Honolulu, Hawaii



RE:    S.B. No. 2083




Honorable Ronald D. Kouchi

President of the Senate

Twenty-Eighth State Legislature

Regular Session of 2016

State of Hawaii




     Your Committee on Transportation and Energy, to which was referred S.B. No. 2083 entitled:




begs leave to report as follows:


     The purpose and intent of this measure is to prohibit smoking in a motor vehicle when a minor is present.


     Your Committee received testimony in support of this measure from the Department of Health, County of Hawaii Police Department, County of Kauai Office of the Prosecuting Attorney, Coalition for Tobacco-Free Hawaii, Hawaii COPD Coalition, Hawaii Public Health Association, Global Advisors on Smokefree Policy, Coalition For A Tobacco Free Hawaii, University of Hawaii Student Health Advisor Council, and numerous individuals.  Your Committee received testimony in opposition to this measure from the Hawaii Smokers Alliance and six individuals.  Your Committee received comments on this measure from one individual.


     Your Committee finds that secondhand smoke is a dangerous class A carcinogen in the same class as asbestos and benzene.  Secondhand smoke typically contains at least seven thousand identifiable chemicals, around seventy of which are known or probable carcinogens.  The Fiftieth Anniversary United States Surgeon General Report, released on January 17, 2014, states that any level of exposure to secondhand smoke is dangerous and over two and a half million nonsmokers have died from health problems caused by secondhand smoke since 1964.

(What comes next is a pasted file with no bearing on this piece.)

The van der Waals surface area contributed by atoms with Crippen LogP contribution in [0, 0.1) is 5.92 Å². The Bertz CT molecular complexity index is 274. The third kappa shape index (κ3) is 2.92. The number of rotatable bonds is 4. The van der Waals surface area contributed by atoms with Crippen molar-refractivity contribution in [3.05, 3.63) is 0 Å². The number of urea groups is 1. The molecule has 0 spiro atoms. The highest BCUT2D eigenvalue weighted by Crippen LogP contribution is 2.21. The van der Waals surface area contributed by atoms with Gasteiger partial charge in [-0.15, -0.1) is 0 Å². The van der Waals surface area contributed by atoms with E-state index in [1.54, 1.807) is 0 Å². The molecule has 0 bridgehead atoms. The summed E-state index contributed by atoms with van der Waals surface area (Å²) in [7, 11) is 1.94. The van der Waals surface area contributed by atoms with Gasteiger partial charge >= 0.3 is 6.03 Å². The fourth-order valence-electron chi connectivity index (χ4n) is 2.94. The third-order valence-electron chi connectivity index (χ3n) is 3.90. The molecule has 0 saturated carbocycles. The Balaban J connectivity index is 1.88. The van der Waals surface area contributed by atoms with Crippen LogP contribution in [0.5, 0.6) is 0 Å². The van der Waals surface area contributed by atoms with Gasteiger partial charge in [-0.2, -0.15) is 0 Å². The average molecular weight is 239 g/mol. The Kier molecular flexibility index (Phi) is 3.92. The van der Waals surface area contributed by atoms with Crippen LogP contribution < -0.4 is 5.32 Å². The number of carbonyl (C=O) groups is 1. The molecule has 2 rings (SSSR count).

Your Committee further finds that children generally breathe in more air than adults because their lungs are still developing.  Children also have little or no control over their environments and cannot leave if secondhand smoke bothers them.  As a result, children exposed to secondhand smoke run a greater risk of suffering from the damaging health effects.


     According to testimony, extensive scientific literature shows that passive smoke exposure in a confined space, such as inside a car, is particularly harmful.  Further studies demonstrate the concentration of toxins in a smoke-filled car is twenty-three times greater than that of a smoky bar.  Children are especially vulnerable to the contaminants of secondhand smoke because their bodies are still developing.  Children breathe more rapidly than adults, and therefore inhale more harmful chemicals per pound of their weight than do adults in the same amount of time.


     As of June 2015, over twenty jurisdictions within the United States have enacted smoke-free vehicle laws to protect minors, including California, Oregon, and the County of Hawaii.  Specifically, section 14-21, Hawaii County Code, prohibits smoking "in any vehicle, whenever occupied by a person less than eighteen years of age."


     As affirmed by the record of votes of the members of your Committee on Transportation and Energy that is attached to this report, your Committee is in accord with the intent and purpose of S.B. No. 2083 and recommends that it pass Second Reading and be referred to your Committees on Judiciary and Labor and Ways and Means.



Respectfully submitted on behalf of the members of the Committee on Transportation and Energy,